ACGIH

2 posts

Adequate Face Velocity for Laboratory Hoods

Multiple organizations have adopted laboratory hood safety standards to determine the effectiveness of a hood in limiting occupational exposure.  One such measure of determining the effectiveness of the hood is by measuring the speed of air entering the hood (i.e. the face velocity).  While face velocity is not the only test method for determining if a hood has the ability to adequately contain the contaminants (see ANSI/ASHRAE 110-1995 Method of Testing Performance of Laboratory Fume Hoods), it is the only performance standard cited by the following organizations.

  • OSHA – General air flow should not be turbulent and should be relatively uniform throughout the laboratory, with no high velocity or static areas (194, 195); airflow into and within the hood should not be excessively turbulent (200); hood face velocity should be adequate (typically 60-100 lfm)
  • NIOSH – The current consensus of the literature is that the average face velocity for a laboratory chemical hood should be in the range of 80–120 ft/min
  • Cal OSHA – The exhaust system shall provide an average face velocity of at least 100 feet per minute with a minimum of 70 fpm at any point, except where more stringent special requirements are prescribed
  • ANSI/AIHA Z9.5-2003 – Design face velocities for laboratory chemical hoods in the range of 80-100 fpm (0.41-0.51m/s) will provide adequate face velocity for a majority of chemical hoods. Hoods with excellent containment characteristics may operate adequately below 80 fpm (0.41 m/s) while others may require higher face velocities. Continue reading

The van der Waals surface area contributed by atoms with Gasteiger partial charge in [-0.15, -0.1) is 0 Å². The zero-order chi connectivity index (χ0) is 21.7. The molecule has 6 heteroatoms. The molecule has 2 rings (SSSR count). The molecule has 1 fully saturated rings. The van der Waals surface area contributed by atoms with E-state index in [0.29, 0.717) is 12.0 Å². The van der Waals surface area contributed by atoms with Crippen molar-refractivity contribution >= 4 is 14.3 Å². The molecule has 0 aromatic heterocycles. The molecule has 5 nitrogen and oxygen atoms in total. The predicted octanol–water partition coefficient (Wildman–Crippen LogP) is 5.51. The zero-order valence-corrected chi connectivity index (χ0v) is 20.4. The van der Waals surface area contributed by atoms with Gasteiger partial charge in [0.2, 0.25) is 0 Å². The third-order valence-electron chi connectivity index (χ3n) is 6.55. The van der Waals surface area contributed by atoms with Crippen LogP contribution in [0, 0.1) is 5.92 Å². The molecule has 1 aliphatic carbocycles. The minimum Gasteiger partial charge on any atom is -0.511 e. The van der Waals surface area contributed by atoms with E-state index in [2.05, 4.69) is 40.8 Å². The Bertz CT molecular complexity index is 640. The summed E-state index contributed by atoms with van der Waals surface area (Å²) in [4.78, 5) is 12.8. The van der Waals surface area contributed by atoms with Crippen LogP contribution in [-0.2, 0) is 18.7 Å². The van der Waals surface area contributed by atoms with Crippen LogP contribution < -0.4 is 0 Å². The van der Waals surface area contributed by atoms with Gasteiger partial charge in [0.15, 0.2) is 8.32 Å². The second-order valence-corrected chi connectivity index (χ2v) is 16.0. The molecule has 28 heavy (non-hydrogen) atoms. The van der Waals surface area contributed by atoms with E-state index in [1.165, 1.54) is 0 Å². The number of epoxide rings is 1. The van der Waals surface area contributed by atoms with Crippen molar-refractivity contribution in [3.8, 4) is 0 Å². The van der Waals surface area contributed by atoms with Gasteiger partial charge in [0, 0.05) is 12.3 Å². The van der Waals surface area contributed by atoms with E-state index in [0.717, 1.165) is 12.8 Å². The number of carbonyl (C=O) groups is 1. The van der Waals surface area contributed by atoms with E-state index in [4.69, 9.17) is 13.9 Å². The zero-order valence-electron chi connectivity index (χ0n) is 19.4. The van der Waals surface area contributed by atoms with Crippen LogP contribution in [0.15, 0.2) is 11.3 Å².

ACGIH and AIHA Continue Alliance Discussions for OELs

The American Conference of Governmental Industrial Hygienists (ACGIH) and the American Industrial Hygiene Association (AIHA) announced that they continue dialogue regarding the proposed strategic alliance announced in May 2009 to develop occupational exposure guidelines. With the originally proposed alliance, AIHA would be an industrial hygiene member professional organization, and ACGIH would be a non-member scientific organization. This would most effectively leverage our efforts and resources to protect worker health, while ensuring that all professionals have an opportunity to be involved in supporting and developing the science and practice of industrial hygiene.

Late last year, ACGIH introduced an alternative alliance approach in which ACGIH receives funding from each of several professional occupational health and safety associations whose members have an interest and stake in the development and use of occupational exposure guidelines. More recently AIHA participated in ACGIH®’s direct discussions with key professional associations to gauge interest. These discussions are expected to continue over the next few months.

Source: Thomasnet, AIHA, ACGIH